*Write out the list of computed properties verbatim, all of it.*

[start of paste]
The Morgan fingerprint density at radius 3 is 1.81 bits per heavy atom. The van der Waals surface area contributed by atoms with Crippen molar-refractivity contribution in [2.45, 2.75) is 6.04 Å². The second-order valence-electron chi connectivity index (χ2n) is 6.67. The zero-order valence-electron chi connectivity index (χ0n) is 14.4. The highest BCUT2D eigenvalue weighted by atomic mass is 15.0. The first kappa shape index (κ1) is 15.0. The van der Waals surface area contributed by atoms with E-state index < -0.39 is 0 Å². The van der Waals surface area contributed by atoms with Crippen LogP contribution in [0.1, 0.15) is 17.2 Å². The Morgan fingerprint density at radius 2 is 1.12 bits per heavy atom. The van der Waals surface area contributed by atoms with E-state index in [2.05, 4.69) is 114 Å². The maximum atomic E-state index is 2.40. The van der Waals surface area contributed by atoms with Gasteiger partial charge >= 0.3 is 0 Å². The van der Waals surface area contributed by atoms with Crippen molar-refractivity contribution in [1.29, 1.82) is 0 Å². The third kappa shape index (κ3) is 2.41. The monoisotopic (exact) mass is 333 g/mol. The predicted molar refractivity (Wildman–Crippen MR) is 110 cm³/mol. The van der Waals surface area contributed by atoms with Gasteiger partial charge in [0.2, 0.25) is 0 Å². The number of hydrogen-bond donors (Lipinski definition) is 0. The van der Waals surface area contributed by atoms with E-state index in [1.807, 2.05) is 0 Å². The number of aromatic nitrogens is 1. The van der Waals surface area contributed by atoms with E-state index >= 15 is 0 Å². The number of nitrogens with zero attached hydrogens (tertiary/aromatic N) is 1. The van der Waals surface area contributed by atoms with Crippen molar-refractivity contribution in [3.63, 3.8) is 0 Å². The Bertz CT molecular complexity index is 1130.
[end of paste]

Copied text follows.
The Morgan fingerprint density at radius 3 is 1.81 bits per heavy atom. The van der Waals surface area contributed by atoms with Crippen molar-refractivity contribution in [2.45, 2.75) is 6.04 Å². The second-order valence-electron chi connectivity index (χ2n) is 6.67. The zero-order valence-electron chi connectivity index (χ0n) is 14.4. The highest BCUT2D eigenvalue weighted by atomic mass is 15.0. The first kappa shape index (κ1) is 15.0. The van der Waals surface area contributed by atoms with E-state index < -0.39 is 0 Å². The van der Waals surface area contributed by atoms with Crippen LogP contribution in [0.1, 0.15) is 17.2 Å². The Morgan fingerprint density at radius 2 is 1.12 bits per heavy atom. The van der Waals surface area contributed by atoms with E-state index in [2.05, 4.69) is 114 Å². The maximum atomic E-state index is 2.40. The van der Waals surface area contributed by atoms with Gasteiger partial charge >= 0.3 is 0 Å². The van der Waals surface area contributed by atoms with Crippen molar-refractivity contribution in [1.29, 1.82) is 0 Å². The third kappa shape index (κ3) is 2.41. The monoisotopic (exact) mass is 333 g/mol. The predicted molar refractivity (Wildman–Crippen MR) is 110 cm³/mol. The van der Waals surface area contributed by atoms with Gasteiger partial charge in [0.2, 0.25) is 0 Å². The number of hydrogen-bond donors (Lipinski definition) is 0. The van der Waals surface area contributed by atoms with E-state index in [1.807, 2.05) is 0 Å². The number of aromatic nitrogens is 1. The van der Waals surface area contributed by atoms with E-state index >= 15 is 0 Å². The number of nitrogens with zero attached hydrogens (tertiary/aromatic N) is 1. The van der Waals surface area contributed by atoms with Crippen molar-refractivity contribution in [3.63, 3.8) is 0 Å². The Bertz CT molecular complexity index is 1130.